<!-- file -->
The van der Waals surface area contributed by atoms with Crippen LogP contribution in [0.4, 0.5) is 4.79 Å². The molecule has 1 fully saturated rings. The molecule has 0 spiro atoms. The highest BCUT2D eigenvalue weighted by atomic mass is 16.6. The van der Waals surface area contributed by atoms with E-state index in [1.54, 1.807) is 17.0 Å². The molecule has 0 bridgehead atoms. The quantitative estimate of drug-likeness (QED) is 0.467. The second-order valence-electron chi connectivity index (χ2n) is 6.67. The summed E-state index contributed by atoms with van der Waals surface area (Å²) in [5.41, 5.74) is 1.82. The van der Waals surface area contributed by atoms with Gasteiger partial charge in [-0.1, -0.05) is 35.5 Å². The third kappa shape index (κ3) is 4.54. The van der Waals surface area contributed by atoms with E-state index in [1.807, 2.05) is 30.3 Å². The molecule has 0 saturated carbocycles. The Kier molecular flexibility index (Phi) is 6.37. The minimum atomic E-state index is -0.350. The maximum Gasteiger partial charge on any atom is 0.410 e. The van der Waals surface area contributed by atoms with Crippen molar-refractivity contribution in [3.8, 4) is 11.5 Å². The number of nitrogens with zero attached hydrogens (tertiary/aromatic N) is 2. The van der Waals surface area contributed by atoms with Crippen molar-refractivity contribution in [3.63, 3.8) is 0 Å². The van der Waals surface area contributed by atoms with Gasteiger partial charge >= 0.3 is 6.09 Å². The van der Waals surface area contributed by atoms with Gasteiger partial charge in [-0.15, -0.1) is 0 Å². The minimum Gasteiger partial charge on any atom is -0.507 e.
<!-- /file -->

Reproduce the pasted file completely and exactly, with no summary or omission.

The van der Waals surface area contributed by atoms with Crippen LogP contribution in [0.4, 0.5) is 4.79 Å². The molecule has 1 fully saturated rings. The molecule has 0 spiro atoms. The highest BCUT2D eigenvalue weighted by atomic mass is 16.6. The van der Waals surface area contributed by atoms with E-state index in [1.54, 1.807) is 17.0 Å². The molecule has 0 bridgehead atoms. The quantitative estimate of drug-likeness (QED) is 0.467. The second-order valence-electron chi connectivity index (χ2n) is 6.67. The summed E-state index contributed by atoms with van der Waals surface area (Å²) in [5.41, 5.74) is 1.82. The van der Waals surface area contributed by atoms with Gasteiger partial charge in [-0.1, -0.05) is 35.5 Å². The third kappa shape index (κ3) is 4.54. The van der Waals surface area contributed by atoms with E-state index in [1.807, 2.05) is 30.3 Å². The molecule has 0 saturated carbocycles. The Kier molecular flexibility index (Phi) is 6.37. The minimum atomic E-state index is -0.350. The maximum Gasteiger partial charge on any atom is 0.410 e. The van der Waals surface area contributed by atoms with Crippen molar-refractivity contribution in [3.8, 4) is 11.5 Å². The number of nitrogens with zero attached hydrogens (tertiary/aromatic N) is 2. The van der Waals surface area contributed by atoms with Crippen molar-refractivity contribution in [3.63, 3.8) is 0 Å². The van der Waals surface area contributed by atoms with Gasteiger partial charge >= 0.3 is 6.09 Å². The van der Waals surface area contributed by atoms with Gasteiger partial charge in [-0.15, -0.1) is 0 Å². The minimum Gasteiger partial charge on any atom is -0.507 e.